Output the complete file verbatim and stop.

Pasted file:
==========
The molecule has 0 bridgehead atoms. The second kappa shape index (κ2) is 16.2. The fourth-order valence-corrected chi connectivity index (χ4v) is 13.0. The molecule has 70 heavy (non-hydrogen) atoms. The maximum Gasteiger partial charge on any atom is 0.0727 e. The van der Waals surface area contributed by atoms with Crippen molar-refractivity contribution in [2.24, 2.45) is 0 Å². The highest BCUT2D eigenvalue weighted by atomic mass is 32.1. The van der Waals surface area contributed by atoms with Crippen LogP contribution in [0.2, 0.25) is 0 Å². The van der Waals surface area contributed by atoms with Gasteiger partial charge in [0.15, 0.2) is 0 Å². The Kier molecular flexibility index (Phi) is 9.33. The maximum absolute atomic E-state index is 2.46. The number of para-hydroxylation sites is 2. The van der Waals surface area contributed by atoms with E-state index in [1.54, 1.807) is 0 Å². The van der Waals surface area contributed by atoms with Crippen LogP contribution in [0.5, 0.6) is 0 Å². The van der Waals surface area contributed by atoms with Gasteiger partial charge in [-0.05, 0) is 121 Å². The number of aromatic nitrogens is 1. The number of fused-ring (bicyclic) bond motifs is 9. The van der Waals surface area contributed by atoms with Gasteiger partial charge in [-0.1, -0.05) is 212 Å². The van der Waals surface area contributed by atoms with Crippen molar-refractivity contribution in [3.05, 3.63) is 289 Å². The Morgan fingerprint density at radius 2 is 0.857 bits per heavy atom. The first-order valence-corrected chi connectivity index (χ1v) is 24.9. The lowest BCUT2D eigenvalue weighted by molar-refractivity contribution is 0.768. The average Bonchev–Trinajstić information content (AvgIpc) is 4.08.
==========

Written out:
The molecule has 0 bridgehead atoms. The second kappa shape index (κ2) is 16.2. The fourth-order valence-corrected chi connectivity index (χ4v) is 13.0. The molecule has 70 heavy (non-hydrogen) atoms. The maximum Gasteiger partial charge on any atom is 0.0727 e. The van der Waals surface area contributed by atoms with Crippen molar-refractivity contribution in [2.24, 2.45) is 0 Å². The highest BCUT2D eigenvalue weighted by atomic mass is 32.1. The van der Waals surface area contributed by atoms with Crippen LogP contribution in [0.2, 0.25) is 0 Å². The van der Waals surface area contributed by atoms with Gasteiger partial charge in [0.15, 0.2) is 0 Å². The Kier molecular flexibility index (Phi) is 9.33. The maximum absolute atomic E-state index is 2.46. The number of para-hydroxylation sites is 2. The van der Waals surface area contributed by atoms with E-state index in [1.54, 1.807) is 0 Å². The van der Waals surface area contributed by atoms with Crippen LogP contribution in [0.5, 0.6) is 0 Å². The van der Waals surface area contributed by atoms with Gasteiger partial charge in [-0.05, 0) is 121 Å². The number of aromatic nitrogens is 1. The number of fused-ring (bicyclic) bond motifs is 9. The van der Waals surface area contributed by atoms with Gasteiger partial charge in [-0.1, -0.05) is 212 Å². The van der Waals surface area contributed by atoms with Crippen molar-refractivity contribution in [3.05, 3.63) is 289 Å². The Morgan fingerprint density at radius 2 is 0.857 bits per heavy atom. The first-order valence-corrected chi connectivity index (χ1v) is 24.9. The lowest BCUT2D eigenvalue weighted by molar-refractivity contribution is 0.768. The average Bonchev–Trinajstić information content (AvgIpc) is 4.08.